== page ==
My views on Religion
Whenever I question other atheist's views on religion, I get the same response. It seems that there is confusion as to my views on religion, cognition and society.
Ergo, this entry is not necessarly a response to any one argument, rather my views on the subject. I will focus specifically on religion and society, not on the relationship between personality and enviroment which came under discussion recently.
I take the stance of Scott Atran
I think that religion is basically a neutral vessel. It has done everything you can imagine, and its contrary. And there is nothing intrinsic about religion, for the good or the bad.
This seems to make intuitive sense. Ask 100 different Christians about God and their religion and get 100 different answers. Religion seems to be subjective. Compare Ken Miller to Ray Comfort, compare Obama to Bush, compare Martin Luther King to Adolf Hitler. All are Christian.
Some are extremely intelligent, some complete morons. Some good moral role models, others despicable human beings.
Now why is this? Doesn't religion promote intolerance and terrorism?
I believe that any hypothesis should be put up to empirical study. Whether it's the Earth is 6000 years old or that religion will destroy us all.
Greg Paul cites that religiousity in nations is a positive predictor of social dysfunction, where as non-religious countries showed the lowest dysfunction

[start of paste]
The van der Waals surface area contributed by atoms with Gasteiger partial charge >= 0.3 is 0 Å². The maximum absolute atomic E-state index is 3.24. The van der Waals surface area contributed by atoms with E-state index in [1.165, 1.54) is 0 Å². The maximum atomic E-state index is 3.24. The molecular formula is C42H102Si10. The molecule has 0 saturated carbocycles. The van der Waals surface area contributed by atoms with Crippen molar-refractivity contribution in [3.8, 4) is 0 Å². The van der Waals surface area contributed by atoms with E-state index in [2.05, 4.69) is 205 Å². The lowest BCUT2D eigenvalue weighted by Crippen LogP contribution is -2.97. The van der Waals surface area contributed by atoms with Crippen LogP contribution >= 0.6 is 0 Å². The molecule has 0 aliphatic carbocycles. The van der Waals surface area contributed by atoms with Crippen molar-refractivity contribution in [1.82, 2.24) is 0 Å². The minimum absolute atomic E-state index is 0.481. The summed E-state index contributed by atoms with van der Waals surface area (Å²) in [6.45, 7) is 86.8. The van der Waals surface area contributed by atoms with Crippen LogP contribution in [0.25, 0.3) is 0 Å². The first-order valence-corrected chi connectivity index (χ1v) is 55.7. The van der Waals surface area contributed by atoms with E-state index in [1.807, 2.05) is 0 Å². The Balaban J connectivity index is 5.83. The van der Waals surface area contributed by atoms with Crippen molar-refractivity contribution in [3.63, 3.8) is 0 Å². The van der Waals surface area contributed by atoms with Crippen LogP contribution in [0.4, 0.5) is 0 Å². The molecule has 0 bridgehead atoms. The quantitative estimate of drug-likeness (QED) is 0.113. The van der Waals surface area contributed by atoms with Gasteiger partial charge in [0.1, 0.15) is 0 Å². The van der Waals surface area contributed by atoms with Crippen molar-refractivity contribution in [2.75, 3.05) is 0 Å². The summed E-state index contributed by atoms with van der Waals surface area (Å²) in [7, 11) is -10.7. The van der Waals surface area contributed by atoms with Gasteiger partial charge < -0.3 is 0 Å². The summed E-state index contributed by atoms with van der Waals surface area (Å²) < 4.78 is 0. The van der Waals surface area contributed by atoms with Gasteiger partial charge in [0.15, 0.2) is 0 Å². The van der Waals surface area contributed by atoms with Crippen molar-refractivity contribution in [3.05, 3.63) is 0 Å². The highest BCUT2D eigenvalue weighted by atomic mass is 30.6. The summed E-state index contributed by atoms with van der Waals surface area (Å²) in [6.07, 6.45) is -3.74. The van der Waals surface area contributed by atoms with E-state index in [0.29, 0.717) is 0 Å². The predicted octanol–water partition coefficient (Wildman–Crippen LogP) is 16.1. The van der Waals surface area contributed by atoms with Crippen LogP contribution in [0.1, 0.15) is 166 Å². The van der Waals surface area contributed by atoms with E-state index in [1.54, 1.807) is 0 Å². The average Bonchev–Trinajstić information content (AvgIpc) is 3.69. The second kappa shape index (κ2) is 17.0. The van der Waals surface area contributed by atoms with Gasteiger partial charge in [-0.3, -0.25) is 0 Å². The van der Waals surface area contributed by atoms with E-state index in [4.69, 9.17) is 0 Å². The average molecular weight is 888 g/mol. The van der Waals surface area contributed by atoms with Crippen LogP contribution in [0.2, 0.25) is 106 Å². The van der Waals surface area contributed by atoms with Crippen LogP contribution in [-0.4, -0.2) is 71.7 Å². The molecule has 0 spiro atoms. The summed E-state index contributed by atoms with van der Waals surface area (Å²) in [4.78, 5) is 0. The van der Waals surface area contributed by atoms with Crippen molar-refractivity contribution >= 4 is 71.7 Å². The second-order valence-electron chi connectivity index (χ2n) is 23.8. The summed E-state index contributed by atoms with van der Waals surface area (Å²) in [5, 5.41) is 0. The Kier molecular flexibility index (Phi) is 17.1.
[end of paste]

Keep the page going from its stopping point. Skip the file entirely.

Among the prosperous democracies all but the U.S. have adopted most or all of a set of pragmatic progressive governmental policies that have elevated these nation’s societal efficiency, success and security while reducing personal levels of stress and anxiety. These include reduced socioeconomic disparity and competition via targeted tax and welfare strategies, handgun control, anti-corporal punishment and anti-bullying policies, protection for women in abusive relationships, intensive sex education that emphasizes condom use, rehabilitative incarceration, increased leisure time that can be dedicated to family needs, and perhaps most importantly job security and universal health care that make it difficult for ordinary citizens to suffer catastrophic financial failure. Social ills are correspondingly suppressed. As a member of the 1st world the U.S. is an anomalous outlier not only in its religiosity, but in social, economic and political policies as well. Provided with comparatively low levels of government support and protection in favor of less restrained capitalism, members of the middle class are at serious risk of financial and personal ruin if they lose their job or private health insurance; around a million go bankrupt in a year, about half due in part to often overwhelming medical bills. The need to acquire wealth as a protective buffer encourages an intense competitive race to the top, which contributes to income inequality. The latter leaves a large cohort mired in poverty. Levels of societal pathology are correspondingly high. The evidence indicates that the modulation of capitalism via progressive policies is producing superior overall national circumstances compared to the more laissez-faire capitalism favored in the U.S.
Here we have a correlation. What does it mean for A and B to be correlated? What does this say about cause?
Well, three options present themselves: